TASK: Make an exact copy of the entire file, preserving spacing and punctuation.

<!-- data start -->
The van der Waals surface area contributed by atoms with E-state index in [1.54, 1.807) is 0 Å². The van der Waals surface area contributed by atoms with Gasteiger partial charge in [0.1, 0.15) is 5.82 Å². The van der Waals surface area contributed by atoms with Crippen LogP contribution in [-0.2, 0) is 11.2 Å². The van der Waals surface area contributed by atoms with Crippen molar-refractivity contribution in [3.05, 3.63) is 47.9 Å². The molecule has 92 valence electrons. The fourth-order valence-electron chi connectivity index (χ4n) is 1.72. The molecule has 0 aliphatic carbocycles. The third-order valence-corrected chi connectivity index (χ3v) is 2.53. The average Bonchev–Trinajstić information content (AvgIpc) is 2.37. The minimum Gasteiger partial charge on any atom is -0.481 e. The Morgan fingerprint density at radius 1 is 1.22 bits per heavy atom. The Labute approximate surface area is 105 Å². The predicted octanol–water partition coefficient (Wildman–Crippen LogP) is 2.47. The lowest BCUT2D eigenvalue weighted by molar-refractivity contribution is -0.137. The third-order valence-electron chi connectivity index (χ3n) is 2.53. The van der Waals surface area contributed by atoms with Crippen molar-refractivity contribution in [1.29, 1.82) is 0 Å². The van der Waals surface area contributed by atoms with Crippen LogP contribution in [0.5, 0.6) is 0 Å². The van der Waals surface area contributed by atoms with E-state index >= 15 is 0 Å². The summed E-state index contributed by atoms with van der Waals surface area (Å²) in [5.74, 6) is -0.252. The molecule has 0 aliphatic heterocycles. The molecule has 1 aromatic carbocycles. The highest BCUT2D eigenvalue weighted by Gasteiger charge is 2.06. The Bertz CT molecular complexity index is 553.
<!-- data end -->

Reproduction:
The van der Waals surface area contributed by atoms with E-state index in [1.54, 1.807) is 0 Å². The van der Waals surface area contributed by atoms with Gasteiger partial charge in [0.1, 0.15) is 5.82 Å². The van der Waals surface area contributed by atoms with Crippen LogP contribution in [-0.2, 0) is 11.2 Å². The van der Waals surface area contributed by atoms with Crippen molar-refractivity contribution in [3.05, 3.63) is 47.9 Å². The molecule has 92 valence electrons. The fourth-order valence-electron chi connectivity index (χ4n) is 1.72. The molecule has 0 aliphatic carbocycles. The third-order valence-corrected chi connectivity index (χ3v) is 2.53. The average Bonchev–Trinajstić information content (AvgIpc) is 2.37. The minimum Gasteiger partial charge on any atom is -0.481 e. The Morgan fingerprint density at radius 1 is 1.22 bits per heavy atom. The Labute approximate surface area is 105 Å². The predicted octanol–water partition coefficient (Wildman–Crippen LogP) is 2.47. The lowest BCUT2D eigenvalue weighted by molar-refractivity contribution is -0.137. The third-order valence-electron chi connectivity index (χ3n) is 2.53. The van der Waals surface area contributed by atoms with Crippen molar-refractivity contribution in [1.29, 1.82) is 0 Å². The van der Waals surface area contributed by atoms with Crippen LogP contribution in [0.5, 0.6) is 0 Å². The van der Waals surface area contributed by atoms with E-state index >= 15 is 0 Å². The summed E-state index contributed by atoms with van der Waals surface area (Å²) in [5.74, 6) is -0.252. The molecule has 0 aliphatic heterocycles. The molecule has 1 aromatic carbocycles. The highest BCUT2D eigenvalue weighted by Gasteiger charge is 2.06. The Bertz CT molecular complexity index is 553.